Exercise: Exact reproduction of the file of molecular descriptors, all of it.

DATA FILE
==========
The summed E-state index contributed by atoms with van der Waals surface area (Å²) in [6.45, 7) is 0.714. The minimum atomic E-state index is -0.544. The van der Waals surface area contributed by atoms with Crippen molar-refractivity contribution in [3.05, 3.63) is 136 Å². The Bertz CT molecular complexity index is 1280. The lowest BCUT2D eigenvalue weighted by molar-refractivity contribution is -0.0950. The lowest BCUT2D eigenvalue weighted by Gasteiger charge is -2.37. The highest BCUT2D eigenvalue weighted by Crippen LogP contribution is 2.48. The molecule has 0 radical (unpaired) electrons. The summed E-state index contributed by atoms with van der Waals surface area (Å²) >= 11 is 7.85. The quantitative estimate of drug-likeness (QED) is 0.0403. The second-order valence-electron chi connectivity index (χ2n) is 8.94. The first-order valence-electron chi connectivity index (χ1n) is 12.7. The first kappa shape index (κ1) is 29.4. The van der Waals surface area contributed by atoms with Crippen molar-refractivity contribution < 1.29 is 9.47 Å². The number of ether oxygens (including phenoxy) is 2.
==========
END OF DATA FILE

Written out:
The summed E-state index contributed by atoms with van der Waals surface area (Å²) in [6.45, 7) is 0.714. The minimum atomic E-state index is -0.544. The van der Waals surface area contributed by atoms with Crippen molar-refractivity contribution in [3.05, 3.63) is 136 Å². The Bertz CT molecular complexity index is 1280. The lowest BCUT2D eigenvalue weighted by molar-refractivity contribution is -0.0950. The lowest BCUT2D eigenvalue weighted by Gasteiger charge is -2.37. The highest BCUT2D eigenvalue weighted by Crippen LogP contribution is 2.48. The molecule has 0 radical (unpaired) electrons. The summed E-state index contributed by atoms with van der Waals surface area (Å²) >= 11 is 7.85. The quantitative estimate of drug-likeness (QED) is 0.0403. The second-order valence-electron chi connectivity index (χ2n) is 8.94. The first-order valence-electron chi connectivity index (χ1n) is 12.7. The first kappa shape index (κ1) is 29.4. The van der Waals surface area contributed by atoms with Crippen molar-refractivity contribution < 1.29 is 9.47 Å². The number of ether oxygens (including phenoxy) is 2.